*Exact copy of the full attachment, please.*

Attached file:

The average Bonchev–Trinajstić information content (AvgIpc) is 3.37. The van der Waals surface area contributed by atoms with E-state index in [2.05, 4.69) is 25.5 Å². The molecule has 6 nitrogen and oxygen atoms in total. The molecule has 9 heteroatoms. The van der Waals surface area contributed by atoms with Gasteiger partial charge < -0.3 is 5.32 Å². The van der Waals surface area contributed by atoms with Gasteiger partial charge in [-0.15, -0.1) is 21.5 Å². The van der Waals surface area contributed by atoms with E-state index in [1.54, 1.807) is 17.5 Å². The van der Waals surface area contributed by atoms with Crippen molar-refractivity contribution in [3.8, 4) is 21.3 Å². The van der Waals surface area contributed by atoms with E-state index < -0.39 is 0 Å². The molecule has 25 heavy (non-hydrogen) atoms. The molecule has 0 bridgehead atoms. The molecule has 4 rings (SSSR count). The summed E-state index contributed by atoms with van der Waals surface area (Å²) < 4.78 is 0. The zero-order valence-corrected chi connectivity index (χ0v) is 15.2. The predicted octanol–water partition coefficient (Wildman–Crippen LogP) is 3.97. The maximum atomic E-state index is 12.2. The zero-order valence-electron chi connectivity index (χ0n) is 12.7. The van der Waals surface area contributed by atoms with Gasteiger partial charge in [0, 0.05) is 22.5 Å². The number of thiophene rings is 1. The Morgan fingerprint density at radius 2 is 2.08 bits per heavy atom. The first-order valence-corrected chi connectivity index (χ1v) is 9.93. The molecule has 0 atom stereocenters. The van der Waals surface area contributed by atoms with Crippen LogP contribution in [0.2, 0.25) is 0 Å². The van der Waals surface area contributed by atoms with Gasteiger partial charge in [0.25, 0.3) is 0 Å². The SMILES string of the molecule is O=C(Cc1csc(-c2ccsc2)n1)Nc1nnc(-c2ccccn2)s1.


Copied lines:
The average Bonchev–Trinajstić information content (AvgIpc) is 3.37. The van der Waals surface area contributed by atoms with E-state index in [2.05, 4.69) is 25.5 Å². The molecule has 6 nitrogen and oxygen atoms in total. The molecule has 9 heteroatoms. The van der Waals surface area contributed by atoms with Gasteiger partial charge < -0.3 is 5.32 Å². The van der Waals surface area contributed by atoms with Gasteiger partial charge in [-0.15, -0.1) is 21.5 Å². The van der Waals surface area contributed by atoms with E-state index in [1.54, 1.807) is 17.5 Å². The van der Waals surface area contributed by atoms with Crippen molar-refractivity contribution in [3.8, 4) is 21.3 Å². The van der Waals surface area contributed by atoms with E-state index < -0.39 is 0 Å². The molecule has 25 heavy (non-hydrogen) atoms. The molecule has 0 bridgehead atoms. The molecule has 4 rings (SSSR count). The summed E-state index contributed by atoms with van der Waals surface area (Å²) < 4.78 is 0. The zero-order valence-corrected chi connectivity index (χ0v) is 15.2. The predicted octanol–water partition coefficient (Wildman–Crippen LogP) is 3.97. The maximum atomic E-state index is 12.2. The zero-order valence-electron chi connectivity index (χ0n) is 12.7. The van der Waals surface area contributed by atoms with Gasteiger partial charge in [0, 0.05) is 22.5 Å². The number of thiophene rings is 1. The Morgan fingerprint density at radius 2 is 2.08 bits per heavy atom. The first-order valence-corrected chi connectivity index (χ1v) is 9.93. The molecule has 0 atom stereocenters. The van der Waals surface area contributed by atoms with Crippen LogP contribution in [0.2, 0.25) is 0 Å². The van der Waals surface area contributed by atoms with Gasteiger partial charge in [0.25, 0.3) is 0 Å². The SMILES string of the molecule is O=C(Cc1csc(-c2ccsc2)n1)Nc1nnc(-c2ccccn2)s1.